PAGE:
- The Super Bowl of 2009 seems to have kicked off more than just a football, following the highly publicized stories of Pittsburgh Steelers Hines Ward's and Troy Polamalu's use of Platelet-Rich Plasma injection therapy to treat their injuries prior to winning the game.
- This article, by David Kohn in The New Yorker, (2009) covers some of history of this innovative therapy approach along with Chris Waddell's success story with using it to heal his Rotator Cuff injury.
- "Interest in P.R.P. is growing in part because traditional treatments for joint problems, such as arthritis, torn ligaments, and damaged tendons, are only marginally effective." [Quote from story above.]
- Later in Dec. '09 The Scientific American joined the discussion (mentioning Tiger Woods 4 PRP injection treatments that year following his knee surgery) with an interview with Dennis A. Cardone, a doctor of osteopathic medicine at the New York University (N.Y.U.) Hospital for Joint Diseases.
- "We all would like to see more evidence for this therapy. While there is some evidence, we still do not have the type of randomized, blinded, placebo-controlled studies that we would like to see." [Quoting Dr. Cardone, above]
How Does PRP Therapy Work? (In Theory)
- In the video below, Dr. Brian C. Halpern, Sports Medicine Physician at Hospital for Special Surgery, explains the theory of how Platelet-Rich Plasma injection therapy may help treat soft tissue injuries, (tendons ligaments, etc.) like Tennis Elbow and Golfer's Elbow.
- The following video shows a patient with severe Tennis Elbow 'Lateral Epicondylitis' being treated with Platelet-Rich Plasma therapy by Gregory J. Yanish, M.D. Surgeon at Capital Orthopedics and Sports Medicine in Iowa.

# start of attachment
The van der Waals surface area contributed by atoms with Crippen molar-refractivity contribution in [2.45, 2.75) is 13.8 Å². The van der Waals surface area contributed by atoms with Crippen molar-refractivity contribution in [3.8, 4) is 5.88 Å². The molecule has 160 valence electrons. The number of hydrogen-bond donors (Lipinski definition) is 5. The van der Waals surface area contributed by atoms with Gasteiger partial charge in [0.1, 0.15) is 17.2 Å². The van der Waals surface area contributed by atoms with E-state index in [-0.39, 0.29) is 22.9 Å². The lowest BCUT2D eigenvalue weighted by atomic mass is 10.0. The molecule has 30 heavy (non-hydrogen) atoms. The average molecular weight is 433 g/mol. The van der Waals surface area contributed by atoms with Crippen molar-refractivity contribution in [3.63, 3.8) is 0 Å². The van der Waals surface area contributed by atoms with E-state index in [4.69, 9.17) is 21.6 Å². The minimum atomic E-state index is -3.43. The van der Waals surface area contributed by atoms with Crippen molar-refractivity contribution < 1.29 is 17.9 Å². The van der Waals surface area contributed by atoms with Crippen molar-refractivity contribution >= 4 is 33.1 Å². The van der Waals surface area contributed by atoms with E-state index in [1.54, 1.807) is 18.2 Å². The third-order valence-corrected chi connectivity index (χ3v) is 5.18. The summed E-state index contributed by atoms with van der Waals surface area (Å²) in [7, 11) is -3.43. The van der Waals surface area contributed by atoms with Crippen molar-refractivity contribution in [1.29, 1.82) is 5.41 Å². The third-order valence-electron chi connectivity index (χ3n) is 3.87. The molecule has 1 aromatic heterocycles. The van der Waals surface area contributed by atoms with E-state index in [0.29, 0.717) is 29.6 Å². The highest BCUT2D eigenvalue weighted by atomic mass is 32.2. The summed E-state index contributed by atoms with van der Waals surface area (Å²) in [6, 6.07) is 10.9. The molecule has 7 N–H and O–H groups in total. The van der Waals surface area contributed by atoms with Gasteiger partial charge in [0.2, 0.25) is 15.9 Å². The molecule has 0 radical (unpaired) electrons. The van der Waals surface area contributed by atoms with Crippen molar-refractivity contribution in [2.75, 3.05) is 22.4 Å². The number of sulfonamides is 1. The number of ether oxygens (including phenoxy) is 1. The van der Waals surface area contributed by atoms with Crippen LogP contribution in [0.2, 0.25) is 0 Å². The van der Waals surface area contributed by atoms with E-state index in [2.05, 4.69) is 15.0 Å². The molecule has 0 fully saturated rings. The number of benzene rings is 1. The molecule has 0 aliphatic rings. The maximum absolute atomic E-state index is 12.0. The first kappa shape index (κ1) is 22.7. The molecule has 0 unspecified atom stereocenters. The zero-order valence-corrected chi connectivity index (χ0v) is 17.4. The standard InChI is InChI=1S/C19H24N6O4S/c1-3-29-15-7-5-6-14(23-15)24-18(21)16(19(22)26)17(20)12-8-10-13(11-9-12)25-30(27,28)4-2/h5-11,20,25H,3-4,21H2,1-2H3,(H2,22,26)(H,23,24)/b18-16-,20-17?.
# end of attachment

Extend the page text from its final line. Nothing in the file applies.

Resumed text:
- Dr. Yanish demonstrates every step of the procedure, from the initial blood drawing, to the centrifuging process, to prepping the elbow area and finally making the injection. (Warning: Graphic! - Actual procedure with needle.)
Is There Any Evidence PRP (Or ABI) Is An Effective Therapy?
- Later, in three articles (one in 2010 and two in 2011) the New York Times posed the question of whether there was any evidence that Platelet-Rich Plasma Injection Therapy actually worked.
- In 2014 Nancy Shute of NPR chimed in, citing Platelet-Rich Plasma Therapy's use by high-profile athletes Kobe Bryant, Maria Sharapova, Rafael Nadal and Alex Rodriguez, and reporting that despite the therapy's many fans it remains unproven.
- "...just because Sharapova tried it and roared back to win the French Open doesn't mean it works. Thousands of studies have been done on PRP, but doctors say they're still not sure whether it helps with chronic or acute injuries." [Quote from NPR story linked below.]